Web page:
Athens pressed for a long time for a common EU approach, but did not wait for one to be realized. On June 1, Greece, Germany, and five other bloc members introduced a COVID certificate system for travelers, weeks before the rollout of the program on July 1 across the 27-nation bloc.
Spain started its summer tourism season on Monday by welcoming vaccinated visitors from the US and most countries as well as European visitors who can prove they are not infected.
Americans and most other non-Europeans need an official vaccine certificate from a health authority. Spain accepts those vaccinated with the four EU-approved vaccines as well as two Chinese vaccines approved by the World Health Organization – as long as visitors are fully vaccinated at least two weeks before the trip.
► Can Americans travel to Spain? Yes, if you have received the COVID-19 vaccine
Arrivals from Brazil, South Africa and India are currently banned due to high infection rates there, and unvaccinated Americans and many other non-EU nationalities cannot come to Spain for tourism until further notice.
But there are exceptions for countries considered low risk, such as UK citizens who can arrive at all without any health documents. EU citizens must provide proof of vaccination, a certificate showing that they have recently recovered from COVID-19, or a negative antigen or PCR test taken within 48 hours of arrival.
There are few, if any, American tourists in the UK at present. The UK has a traffic light system for assessing countries by risk, and the US, along with most European nations, is on the “amber” list, which means that everyone who arrives must isolate themselves at home or in the place where they are staying in 10 days.
British and US airlines and airport operators are pushing for a travel corridor that will allow tourism to resume, and Prime Minister Boris Johnson is expected to raise the issue when he meets President Joe Biden at a G-7 summit in England this week.
Meanwhile, anyone traveling between the UK and continental Europe is warned: in addition to the isolation requirement for those arriving or returning to the British coast, growing concern about the delta variant of the virus has prompted some other countries to impose specific restrictions on those arriving from the UK.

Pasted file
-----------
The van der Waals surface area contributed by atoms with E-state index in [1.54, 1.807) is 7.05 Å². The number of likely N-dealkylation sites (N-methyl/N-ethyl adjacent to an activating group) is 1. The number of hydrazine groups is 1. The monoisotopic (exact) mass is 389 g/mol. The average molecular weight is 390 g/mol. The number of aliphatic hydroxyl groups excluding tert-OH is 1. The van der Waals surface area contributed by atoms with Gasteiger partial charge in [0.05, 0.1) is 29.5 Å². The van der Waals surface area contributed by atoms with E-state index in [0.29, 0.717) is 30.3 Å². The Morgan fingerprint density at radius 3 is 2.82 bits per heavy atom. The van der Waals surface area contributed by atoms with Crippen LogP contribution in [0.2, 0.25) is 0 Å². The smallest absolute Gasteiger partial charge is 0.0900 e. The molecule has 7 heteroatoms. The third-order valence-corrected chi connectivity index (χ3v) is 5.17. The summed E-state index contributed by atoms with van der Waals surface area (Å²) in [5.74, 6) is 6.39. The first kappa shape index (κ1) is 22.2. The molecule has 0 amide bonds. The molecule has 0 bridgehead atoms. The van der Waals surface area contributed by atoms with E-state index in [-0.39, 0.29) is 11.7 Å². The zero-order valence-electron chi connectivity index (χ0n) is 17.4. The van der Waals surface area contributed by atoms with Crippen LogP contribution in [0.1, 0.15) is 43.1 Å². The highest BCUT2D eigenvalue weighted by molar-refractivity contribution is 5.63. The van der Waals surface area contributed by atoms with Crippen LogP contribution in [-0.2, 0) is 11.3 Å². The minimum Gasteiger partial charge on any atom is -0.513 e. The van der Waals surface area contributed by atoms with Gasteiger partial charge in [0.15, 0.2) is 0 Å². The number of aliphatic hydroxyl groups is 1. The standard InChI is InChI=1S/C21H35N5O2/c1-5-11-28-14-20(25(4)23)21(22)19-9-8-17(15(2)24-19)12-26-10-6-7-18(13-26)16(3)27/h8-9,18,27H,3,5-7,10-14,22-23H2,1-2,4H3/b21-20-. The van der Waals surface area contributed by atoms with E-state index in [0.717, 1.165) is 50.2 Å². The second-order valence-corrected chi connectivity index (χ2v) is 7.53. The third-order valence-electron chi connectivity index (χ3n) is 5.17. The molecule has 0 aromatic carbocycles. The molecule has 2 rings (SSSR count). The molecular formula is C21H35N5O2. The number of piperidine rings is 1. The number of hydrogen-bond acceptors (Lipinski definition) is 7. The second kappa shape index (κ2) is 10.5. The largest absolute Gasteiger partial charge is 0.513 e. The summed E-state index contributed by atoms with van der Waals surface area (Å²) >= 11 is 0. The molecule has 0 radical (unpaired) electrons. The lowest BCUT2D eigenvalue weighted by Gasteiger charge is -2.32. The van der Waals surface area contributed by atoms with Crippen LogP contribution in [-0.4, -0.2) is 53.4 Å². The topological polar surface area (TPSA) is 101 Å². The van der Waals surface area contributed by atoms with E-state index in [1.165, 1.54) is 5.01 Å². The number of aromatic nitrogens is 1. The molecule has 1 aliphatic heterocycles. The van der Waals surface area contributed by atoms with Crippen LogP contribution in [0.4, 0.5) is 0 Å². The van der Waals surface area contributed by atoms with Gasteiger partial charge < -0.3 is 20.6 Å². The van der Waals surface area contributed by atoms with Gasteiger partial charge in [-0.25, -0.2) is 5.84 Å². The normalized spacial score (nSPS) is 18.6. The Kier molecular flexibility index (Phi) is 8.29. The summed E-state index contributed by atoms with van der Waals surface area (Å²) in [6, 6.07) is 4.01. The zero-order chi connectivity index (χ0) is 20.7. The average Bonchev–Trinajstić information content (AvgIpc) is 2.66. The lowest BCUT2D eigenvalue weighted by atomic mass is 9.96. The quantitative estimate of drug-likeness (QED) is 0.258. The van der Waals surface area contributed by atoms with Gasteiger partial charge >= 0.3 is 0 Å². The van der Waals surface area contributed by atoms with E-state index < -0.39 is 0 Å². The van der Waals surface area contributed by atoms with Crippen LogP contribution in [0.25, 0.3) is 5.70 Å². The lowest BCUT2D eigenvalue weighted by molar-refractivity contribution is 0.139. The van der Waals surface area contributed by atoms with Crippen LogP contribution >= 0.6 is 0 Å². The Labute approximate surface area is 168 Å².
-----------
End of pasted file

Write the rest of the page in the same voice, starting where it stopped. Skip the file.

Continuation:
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The EU of 27 nations has no overall COVID tourism or border policy, but has been working for several months on a common digital travel certificate for those vaccinated, newly tested or recently recovered from the virus. EU lawmakers approved the plan Wednesday.
The free certificates, which include a QR code with advanced security features, allow people to move between European countries without having to quarantine or undergo additional coronavirus tests on arrival.
Several EU countries have already started using the system, including Spain, Germany, Greece, Bulgaria, Croatia, the Czech Republic, Denmark and Poland. The rest is expected to start using on July 1st.
It is mainly intended for EU citizens, but Americans and others can also get the certificate – if they can convince the authorities of an EU country, they agree that they qualify for one. And the lack of an official U.S. vaccination certification system can complicate matters.
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Associated Press journalists around Europe contributed to this story